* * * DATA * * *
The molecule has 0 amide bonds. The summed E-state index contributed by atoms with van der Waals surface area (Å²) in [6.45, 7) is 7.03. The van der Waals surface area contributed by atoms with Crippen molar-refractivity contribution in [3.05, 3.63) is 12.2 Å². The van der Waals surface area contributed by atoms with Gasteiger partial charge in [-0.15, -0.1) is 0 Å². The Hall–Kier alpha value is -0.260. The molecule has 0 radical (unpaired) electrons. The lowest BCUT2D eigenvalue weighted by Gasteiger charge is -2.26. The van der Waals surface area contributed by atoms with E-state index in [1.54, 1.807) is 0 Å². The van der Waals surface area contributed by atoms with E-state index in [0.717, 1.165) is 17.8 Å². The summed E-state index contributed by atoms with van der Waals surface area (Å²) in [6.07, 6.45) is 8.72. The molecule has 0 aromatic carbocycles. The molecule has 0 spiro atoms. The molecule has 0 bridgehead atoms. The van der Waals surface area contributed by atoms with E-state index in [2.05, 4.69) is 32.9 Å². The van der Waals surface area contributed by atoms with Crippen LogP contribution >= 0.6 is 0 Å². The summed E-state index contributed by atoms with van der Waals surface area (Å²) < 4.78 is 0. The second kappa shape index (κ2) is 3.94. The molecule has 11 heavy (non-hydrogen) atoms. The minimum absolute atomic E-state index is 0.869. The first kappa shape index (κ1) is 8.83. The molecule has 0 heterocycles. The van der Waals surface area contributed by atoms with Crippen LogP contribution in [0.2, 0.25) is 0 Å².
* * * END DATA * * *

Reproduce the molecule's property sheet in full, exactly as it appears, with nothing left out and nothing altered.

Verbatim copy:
The molecule has 0 amide bonds. The summed E-state index contributed by atoms with van der Waals surface area (Å²) in [6.45, 7) is 7.03. The van der Waals surface area contributed by atoms with Crippen molar-refractivity contribution in [3.05, 3.63) is 12.2 Å². The van der Waals surface area contributed by atoms with Gasteiger partial charge in [-0.15, -0.1) is 0 Å². The Hall–Kier alpha value is -0.260. The molecule has 0 radical (unpaired) electrons. The lowest BCUT2D eigenvalue weighted by Gasteiger charge is -2.26. The van der Waals surface area contributed by atoms with E-state index in [1.54, 1.807) is 0 Å². The van der Waals surface area contributed by atoms with E-state index in [0.717, 1.165) is 17.8 Å². The summed E-state index contributed by atoms with van der Waals surface area (Å²) in [6.07, 6.45) is 8.72. The molecule has 0 aromatic carbocycles. The molecule has 0 spiro atoms. The molecule has 0 bridgehead atoms. The van der Waals surface area contributed by atoms with E-state index in [2.05, 4.69) is 32.9 Å². The van der Waals surface area contributed by atoms with Crippen LogP contribution >= 0.6 is 0 Å². The summed E-state index contributed by atoms with van der Waals surface area (Å²) < 4.78 is 0. The second kappa shape index (κ2) is 3.94. The molecule has 11 heavy (non-hydrogen) atoms. The minimum absolute atomic E-state index is 0.869. The first kappa shape index (κ1) is 8.83. The molecule has 0 heterocycles. The van der Waals surface area contributed by atoms with Crippen LogP contribution in [0.2, 0.25) is 0 Å².